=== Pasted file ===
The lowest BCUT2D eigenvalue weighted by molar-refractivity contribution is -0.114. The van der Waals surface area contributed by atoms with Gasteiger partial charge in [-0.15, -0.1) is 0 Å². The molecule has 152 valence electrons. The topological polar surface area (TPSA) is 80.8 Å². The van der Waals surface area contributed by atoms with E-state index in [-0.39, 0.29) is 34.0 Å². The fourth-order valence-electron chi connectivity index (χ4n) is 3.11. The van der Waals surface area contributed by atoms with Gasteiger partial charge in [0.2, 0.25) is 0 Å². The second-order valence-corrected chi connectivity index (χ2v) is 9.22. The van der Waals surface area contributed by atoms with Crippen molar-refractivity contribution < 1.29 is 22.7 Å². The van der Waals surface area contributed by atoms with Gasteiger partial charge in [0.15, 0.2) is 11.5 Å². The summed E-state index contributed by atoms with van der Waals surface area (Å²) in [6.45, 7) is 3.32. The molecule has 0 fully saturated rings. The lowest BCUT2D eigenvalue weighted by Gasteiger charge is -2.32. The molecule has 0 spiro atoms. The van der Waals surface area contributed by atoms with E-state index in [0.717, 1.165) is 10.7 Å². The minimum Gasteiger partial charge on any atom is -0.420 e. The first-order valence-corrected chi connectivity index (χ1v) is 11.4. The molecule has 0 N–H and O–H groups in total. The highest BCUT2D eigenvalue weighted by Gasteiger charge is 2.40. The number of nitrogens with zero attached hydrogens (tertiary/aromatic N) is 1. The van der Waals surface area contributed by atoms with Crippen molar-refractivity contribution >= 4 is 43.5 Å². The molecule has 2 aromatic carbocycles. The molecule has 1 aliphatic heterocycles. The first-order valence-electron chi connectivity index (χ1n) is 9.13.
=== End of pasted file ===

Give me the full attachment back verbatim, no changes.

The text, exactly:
The lowest BCUT2D eigenvalue weighted by molar-refractivity contribution is -0.114. The van der Waals surface area contributed by atoms with Gasteiger partial charge in [-0.15, -0.1) is 0 Å². The molecule has 152 valence electrons. The topological polar surface area (TPSA) is 80.8 Å². The van der Waals surface area contributed by atoms with E-state index in [-0.39, 0.29) is 34.0 Å². The fourth-order valence-electron chi connectivity index (χ4n) is 3.11. The van der Waals surface area contributed by atoms with Gasteiger partial charge in [0.2, 0.25) is 0 Å². The second-order valence-corrected chi connectivity index (χ2v) is 9.22. The van der Waals surface area contributed by atoms with Crippen molar-refractivity contribution < 1.29 is 22.7 Å². The van der Waals surface area contributed by atoms with Gasteiger partial charge in [0.15, 0.2) is 11.5 Å². The summed E-state index contributed by atoms with van der Waals surface area (Å²) in [6.45, 7) is 3.32. The molecule has 0 fully saturated rings. The lowest BCUT2D eigenvalue weighted by Gasteiger charge is -2.32. The molecule has 0 spiro atoms. The van der Waals surface area contributed by atoms with E-state index in [0.717, 1.165) is 10.7 Å². The minimum Gasteiger partial charge on any atom is -0.420 e. The first-order valence-corrected chi connectivity index (χ1v) is 11.4. The molecule has 0 N–H and O–H groups in total. The highest BCUT2D eigenvalue weighted by Gasteiger charge is 2.40. The number of nitrogens with zero attached hydrogens (tertiary/aromatic N) is 1. The van der Waals surface area contributed by atoms with Crippen molar-refractivity contribution >= 4 is 43.5 Å². The molecule has 2 aromatic carbocycles. The molecule has 1 aliphatic heterocycles. The first-order valence-electron chi connectivity index (χ1n) is 9.13.